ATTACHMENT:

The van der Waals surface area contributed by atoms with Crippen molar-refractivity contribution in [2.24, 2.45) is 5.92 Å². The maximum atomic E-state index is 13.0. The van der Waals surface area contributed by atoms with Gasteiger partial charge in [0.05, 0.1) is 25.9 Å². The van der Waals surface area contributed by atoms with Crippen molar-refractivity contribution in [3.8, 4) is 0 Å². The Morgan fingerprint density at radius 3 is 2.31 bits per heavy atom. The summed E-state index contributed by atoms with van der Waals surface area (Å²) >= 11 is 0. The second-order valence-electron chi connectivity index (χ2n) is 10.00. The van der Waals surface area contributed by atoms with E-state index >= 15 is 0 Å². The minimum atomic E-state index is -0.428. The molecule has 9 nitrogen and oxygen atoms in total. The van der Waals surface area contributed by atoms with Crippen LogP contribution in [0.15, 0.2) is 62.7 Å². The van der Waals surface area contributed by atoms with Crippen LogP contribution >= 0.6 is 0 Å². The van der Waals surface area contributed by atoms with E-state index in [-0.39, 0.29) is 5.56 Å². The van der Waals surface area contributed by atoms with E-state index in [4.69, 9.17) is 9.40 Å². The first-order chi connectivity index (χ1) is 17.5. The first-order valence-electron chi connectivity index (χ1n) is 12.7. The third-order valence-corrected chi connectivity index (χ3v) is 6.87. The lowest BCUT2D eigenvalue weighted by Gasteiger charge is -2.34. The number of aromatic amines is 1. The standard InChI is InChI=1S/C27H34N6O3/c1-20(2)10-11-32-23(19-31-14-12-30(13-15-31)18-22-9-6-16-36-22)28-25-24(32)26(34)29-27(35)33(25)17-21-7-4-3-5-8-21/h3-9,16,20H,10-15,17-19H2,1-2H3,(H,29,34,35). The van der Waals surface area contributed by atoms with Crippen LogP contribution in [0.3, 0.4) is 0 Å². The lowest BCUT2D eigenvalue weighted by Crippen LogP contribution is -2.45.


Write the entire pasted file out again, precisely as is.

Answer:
The van der Waals surface area contributed by atoms with Crippen molar-refractivity contribution in [2.24, 2.45) is 5.92 Å². The maximum atomic E-state index is 13.0. The van der Waals surface area contributed by atoms with Gasteiger partial charge in [0.05, 0.1) is 25.9 Å². The van der Waals surface area contributed by atoms with Crippen molar-refractivity contribution in [3.8, 4) is 0 Å². The Morgan fingerprint density at radius 3 is 2.31 bits per heavy atom. The summed E-state index contributed by atoms with van der Waals surface area (Å²) >= 11 is 0. The second-order valence-electron chi connectivity index (χ2n) is 10.00. The van der Waals surface area contributed by atoms with E-state index >= 15 is 0 Å². The minimum atomic E-state index is -0.428. The molecule has 9 nitrogen and oxygen atoms in total. The van der Waals surface area contributed by atoms with Crippen LogP contribution in [0.15, 0.2) is 62.7 Å². The van der Waals surface area contributed by atoms with Crippen LogP contribution >= 0.6 is 0 Å². The van der Waals surface area contributed by atoms with E-state index in [-0.39, 0.29) is 5.56 Å². The van der Waals surface area contributed by atoms with E-state index in [4.69, 9.17) is 9.40 Å². The first-order chi connectivity index (χ1) is 17.5. The first-order valence-electron chi connectivity index (χ1n) is 12.7. The third-order valence-corrected chi connectivity index (χ3v) is 6.87. The lowest BCUT2D eigenvalue weighted by Gasteiger charge is -2.34. The number of aromatic amines is 1. The standard InChI is InChI=1S/C27H34N6O3/c1-20(2)10-11-32-23(19-31-14-12-30(13-15-31)18-22-9-6-16-36-22)28-25-24(32)26(34)29-27(35)33(25)17-21-7-4-3-5-8-21/h3-9,16,20H,10-15,17-19H2,1-2H3,(H,29,34,35). The van der Waals surface area contributed by atoms with Crippen LogP contribution in [0.3, 0.4) is 0 Å². The lowest BCUT2D eigenvalue weighted by Crippen LogP contribution is -2.45.